For Survivors, Can Money Buy Happiness?06 Jun 2014, by Empowering Women, Human Trafficking Survivors, Made By Survivors Programs in
People often debate what is the most effective way to prevent women (and really anyone) from being exploited for sex or labor. Most people tend to focus on ideas such as access to a good education, building self esteem or exposing people to different cultures where women have a higher status.
All of these examples play an important role in the prevention of exploitation. However what they all have in common is they take a long to time to achieve. A person given a good education, over the course of years, will develop the skills to become more aware of the world around her, which in turn, will help her to protect herself. Building self esteem also takes many years of consistent positive reinforcement and support, something that many of us, no matter what our backgrounds, have a hard time finding. So while these ideas are a part of the much larger solution, they don’t provide immediate relief, especially for those too old to go back to school (as in the case of our girls – many would have to start at an elementary level. That’s a difficult thing to do if you’re 23 years old with only a 4th grade education).
Many Westerners feel uncomfortable with the idea that money can be a solution to a problem, but in this case money is a VERY important part of the solution. Take that 23 year old woman with a 4th grade education. It would be impossible for her to start school at the 5th grade level. You could hire a tutor to give her one on one instruction, and that should be a part of the solution, but think about how long it would take for that young woman to be ready to enter the workforce. It would take years for her to become literate, and to learn enough English, Science and Math to get a good job. She would probably never be able to hold her own compared to someone who received an equal education over the course of 10-12 years.
However, when you take that same 23 year old and spend time training her on a specific skill – such as jewelry design and production – it allows her to earn a living wage much quicker. Over half the women in our program, who have been working for at least 3 years, are earning a wage 5 times higher than a person with the same education level. Our top earning artisans earn the same as many starting positions in the private sector that require a college degree, such as teacher, account rep or veterinarian. All of the women in our program who are married are the main breadwinners in their families, supporting their husband, siblings and even parents off of their earnings. Because of gender discrimination in the workplace, it could take up to a decade for a woman from a disadvantaged background to get an education and then a job based on the qualifications that education allows her. With programs such as ours she can achieve the same thing in a quarter of the time.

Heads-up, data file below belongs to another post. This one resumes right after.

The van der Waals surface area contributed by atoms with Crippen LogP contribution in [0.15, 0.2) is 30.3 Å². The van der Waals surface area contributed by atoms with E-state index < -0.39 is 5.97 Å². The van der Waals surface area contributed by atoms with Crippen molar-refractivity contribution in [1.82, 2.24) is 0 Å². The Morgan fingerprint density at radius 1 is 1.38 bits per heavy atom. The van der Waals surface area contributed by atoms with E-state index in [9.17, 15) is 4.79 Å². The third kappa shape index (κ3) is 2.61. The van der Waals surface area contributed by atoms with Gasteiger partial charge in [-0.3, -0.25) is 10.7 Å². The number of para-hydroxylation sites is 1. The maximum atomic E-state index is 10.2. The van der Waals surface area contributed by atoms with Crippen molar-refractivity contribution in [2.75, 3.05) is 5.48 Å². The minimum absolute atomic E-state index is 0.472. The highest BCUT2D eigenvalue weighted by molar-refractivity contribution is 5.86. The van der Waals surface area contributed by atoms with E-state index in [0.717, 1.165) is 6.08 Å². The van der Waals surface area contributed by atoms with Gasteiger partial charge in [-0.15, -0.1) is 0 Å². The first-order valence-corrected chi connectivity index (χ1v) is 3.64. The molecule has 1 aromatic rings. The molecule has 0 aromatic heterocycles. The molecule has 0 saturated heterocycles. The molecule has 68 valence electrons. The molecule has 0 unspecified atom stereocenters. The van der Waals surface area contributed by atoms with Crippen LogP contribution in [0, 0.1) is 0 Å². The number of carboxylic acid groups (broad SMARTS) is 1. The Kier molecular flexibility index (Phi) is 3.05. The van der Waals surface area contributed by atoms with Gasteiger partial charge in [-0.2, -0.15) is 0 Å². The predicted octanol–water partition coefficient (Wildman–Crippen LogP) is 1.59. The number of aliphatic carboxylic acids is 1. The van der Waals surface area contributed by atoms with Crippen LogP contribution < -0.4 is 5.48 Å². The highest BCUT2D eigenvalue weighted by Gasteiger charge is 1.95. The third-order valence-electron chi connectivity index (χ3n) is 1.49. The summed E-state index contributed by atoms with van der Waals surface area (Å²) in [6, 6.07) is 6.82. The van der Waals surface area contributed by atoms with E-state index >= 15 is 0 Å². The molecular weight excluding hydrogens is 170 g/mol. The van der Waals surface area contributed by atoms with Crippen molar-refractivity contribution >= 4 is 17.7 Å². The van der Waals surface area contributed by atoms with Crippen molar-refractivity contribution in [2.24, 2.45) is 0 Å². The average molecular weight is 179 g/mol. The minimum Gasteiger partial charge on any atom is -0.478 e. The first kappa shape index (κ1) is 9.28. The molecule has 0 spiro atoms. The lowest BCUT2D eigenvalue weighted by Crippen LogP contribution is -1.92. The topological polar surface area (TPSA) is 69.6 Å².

This doesn’t mean that survivors shouldn’t further their education. On the contrary, earning good money allows them the freedom and the time to take their education into their own hands, taking night classes or getting tutoring. They can learn at their own pace and tailor their education to help them earn more in the field they have chosen.
Made By Survivors, and our partners, feel strongly that education plays an important part in giving a person true independence. It’s just not the only part that matters. From a practical standpoint, education must be part of a multi-faceted approach that helps women become financially independent and self-supporting as quickly as possible. For a young, single woman or a single mother, living in a country where women have less value than men , money is what matters, at least in the short term.
Maybe money can’t buy happiness, but for vulnerable women like those we work with, money can buy security, independence, pride in one’s accomplishments, and freedom.
What are your thoughts?